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Western University Scientists Develop New Test to Detect E. Coli in Contaminated Food

Scientists at Western University have developed new technology that they believe has the potential to drastically improve food safety.

The new rapid-test system, developed by Dr. Michael Rieder, would allow manufacturers to more quickly identify food contaminated with a strain of E. coli before it leaves the processing plant, and enters the grocery store.

“The current method for developing bacteria like E. coli relies on culture and takes about 3 or 4 days to get a result, so we thought we could do better than that,” said Dr. Rieder.

“By the time the bacteria are identified, the food has been shipped to grocery stores and may have already caused illness. With this current system, two weeks of food may need to be recalled to ensure against cross-contamination.”

Dr. Rieder’s rapid-test system would allow food to be sampled at the end of one day, and the results would be available before the food is shipped the next morning.

“This means that one day’s production is lost, not five days production,” he said. “This has the potential to save companies considerable money, and more importantly could save a lot of people from being exposed to food-borne disease.”

The system was developed over the past five years as a result of collaborations between Dr. Rieder, scientist at Robarts Research Institute at Western University, and London entrepreneurs, Michael Brock and Craig Coombe.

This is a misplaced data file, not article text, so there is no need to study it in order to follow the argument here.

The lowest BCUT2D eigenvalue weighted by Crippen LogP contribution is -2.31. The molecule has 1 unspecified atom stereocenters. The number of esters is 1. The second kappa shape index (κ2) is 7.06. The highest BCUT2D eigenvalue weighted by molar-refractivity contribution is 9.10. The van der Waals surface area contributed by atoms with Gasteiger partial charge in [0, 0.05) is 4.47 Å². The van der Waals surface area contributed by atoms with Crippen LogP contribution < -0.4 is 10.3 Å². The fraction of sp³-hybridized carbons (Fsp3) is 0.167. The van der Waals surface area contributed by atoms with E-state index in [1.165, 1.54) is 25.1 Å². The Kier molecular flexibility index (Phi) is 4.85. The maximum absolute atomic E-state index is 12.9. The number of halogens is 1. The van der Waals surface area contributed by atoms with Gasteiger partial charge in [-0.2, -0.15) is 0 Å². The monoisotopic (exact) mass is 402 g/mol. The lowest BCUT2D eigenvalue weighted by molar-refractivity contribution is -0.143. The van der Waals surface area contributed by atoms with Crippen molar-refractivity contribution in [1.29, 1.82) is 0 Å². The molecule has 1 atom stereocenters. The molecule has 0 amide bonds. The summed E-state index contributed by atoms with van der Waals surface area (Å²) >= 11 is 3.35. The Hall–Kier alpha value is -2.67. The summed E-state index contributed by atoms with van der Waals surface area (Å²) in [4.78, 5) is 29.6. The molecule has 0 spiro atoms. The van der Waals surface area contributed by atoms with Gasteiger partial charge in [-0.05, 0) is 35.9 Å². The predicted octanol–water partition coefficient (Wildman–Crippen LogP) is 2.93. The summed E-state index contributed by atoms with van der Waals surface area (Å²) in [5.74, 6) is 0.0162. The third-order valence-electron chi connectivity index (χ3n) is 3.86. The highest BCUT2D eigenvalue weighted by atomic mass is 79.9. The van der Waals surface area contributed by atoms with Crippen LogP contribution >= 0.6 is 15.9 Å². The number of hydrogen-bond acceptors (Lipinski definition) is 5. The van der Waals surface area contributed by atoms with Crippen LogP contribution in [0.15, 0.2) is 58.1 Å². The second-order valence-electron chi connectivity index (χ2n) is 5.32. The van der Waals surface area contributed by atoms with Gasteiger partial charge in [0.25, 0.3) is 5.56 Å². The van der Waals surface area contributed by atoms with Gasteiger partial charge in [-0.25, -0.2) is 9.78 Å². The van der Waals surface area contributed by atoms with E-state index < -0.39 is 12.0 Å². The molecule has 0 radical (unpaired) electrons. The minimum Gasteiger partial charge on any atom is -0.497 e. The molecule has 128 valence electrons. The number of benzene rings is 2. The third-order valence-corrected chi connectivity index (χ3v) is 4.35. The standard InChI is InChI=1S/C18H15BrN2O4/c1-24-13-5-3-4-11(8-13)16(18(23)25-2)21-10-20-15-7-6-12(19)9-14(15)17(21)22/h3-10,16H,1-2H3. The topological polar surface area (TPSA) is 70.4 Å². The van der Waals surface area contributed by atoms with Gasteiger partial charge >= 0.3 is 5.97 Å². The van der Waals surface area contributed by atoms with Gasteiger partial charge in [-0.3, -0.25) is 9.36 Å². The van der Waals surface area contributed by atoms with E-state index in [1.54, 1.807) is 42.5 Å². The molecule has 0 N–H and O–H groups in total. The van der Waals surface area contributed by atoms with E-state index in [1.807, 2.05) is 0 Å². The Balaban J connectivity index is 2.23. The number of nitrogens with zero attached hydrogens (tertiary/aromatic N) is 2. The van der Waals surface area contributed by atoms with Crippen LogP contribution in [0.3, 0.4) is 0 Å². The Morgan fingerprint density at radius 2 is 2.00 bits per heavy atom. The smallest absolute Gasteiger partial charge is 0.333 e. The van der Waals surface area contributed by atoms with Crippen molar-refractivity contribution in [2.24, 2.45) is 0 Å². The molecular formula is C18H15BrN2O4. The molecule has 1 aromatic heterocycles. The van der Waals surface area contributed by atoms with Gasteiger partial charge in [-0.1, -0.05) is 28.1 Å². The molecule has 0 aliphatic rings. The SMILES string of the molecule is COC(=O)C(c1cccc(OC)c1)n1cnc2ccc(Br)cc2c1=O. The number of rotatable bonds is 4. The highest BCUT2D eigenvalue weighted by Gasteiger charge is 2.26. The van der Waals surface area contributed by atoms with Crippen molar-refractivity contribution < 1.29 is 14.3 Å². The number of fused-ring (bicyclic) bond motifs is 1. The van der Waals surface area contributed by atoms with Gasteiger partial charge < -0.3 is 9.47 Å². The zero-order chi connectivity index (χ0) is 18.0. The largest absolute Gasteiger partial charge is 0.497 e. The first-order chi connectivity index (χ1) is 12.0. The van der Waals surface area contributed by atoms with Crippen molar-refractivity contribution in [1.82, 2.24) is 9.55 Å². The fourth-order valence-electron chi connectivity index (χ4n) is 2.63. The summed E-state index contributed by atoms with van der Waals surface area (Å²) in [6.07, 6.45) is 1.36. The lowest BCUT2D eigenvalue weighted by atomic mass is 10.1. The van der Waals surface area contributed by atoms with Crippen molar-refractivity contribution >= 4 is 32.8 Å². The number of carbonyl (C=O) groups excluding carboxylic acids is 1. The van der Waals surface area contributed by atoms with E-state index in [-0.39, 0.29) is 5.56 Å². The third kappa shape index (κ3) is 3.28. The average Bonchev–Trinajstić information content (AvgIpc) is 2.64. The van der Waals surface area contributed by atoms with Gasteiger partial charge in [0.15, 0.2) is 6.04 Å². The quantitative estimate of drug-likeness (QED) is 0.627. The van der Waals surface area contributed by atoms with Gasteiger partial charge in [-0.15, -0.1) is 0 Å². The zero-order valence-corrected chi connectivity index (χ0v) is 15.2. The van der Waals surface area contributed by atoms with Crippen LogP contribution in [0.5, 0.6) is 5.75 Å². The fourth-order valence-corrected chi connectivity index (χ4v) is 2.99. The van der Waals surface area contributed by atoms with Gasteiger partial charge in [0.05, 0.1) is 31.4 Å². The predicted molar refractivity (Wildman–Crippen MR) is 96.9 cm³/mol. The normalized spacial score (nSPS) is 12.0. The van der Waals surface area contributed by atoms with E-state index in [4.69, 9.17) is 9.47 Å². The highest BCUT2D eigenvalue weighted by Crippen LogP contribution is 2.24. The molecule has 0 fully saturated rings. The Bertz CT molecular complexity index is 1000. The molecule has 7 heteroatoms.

The rapid-test relies on targeting proteins identified by Dr. Rieder’s lab that are only present in the organisms that cause people to become ill. By collaborating with Toronto-based company, International Point of Care, the team was able to use flow-through technology to mark the protein with colloidal gold so that it is visible to the naked eye. The process is similar to that used in pregnancy tests – one line for negative, two lines for positive.

“I’d like to think that at Robarts we deliver, so now we’ve got this product that’s out there and let’s see where it goes,” he said. “Our next target, by the way, is going to look at Listeria, so now that we’ve got E. coli solved, we’re going to start looking at other bacteria.”

The rapid-test system has completed testing at Robarts and the Health Canada-certified Agriculture and Food Laboratory at the University of Guelph. The final application has been submitted to Health Canada for approval.

On average, 440 cases of E. coli 0157 infection in humans are reported annually to the Public Health Agency of Canada.

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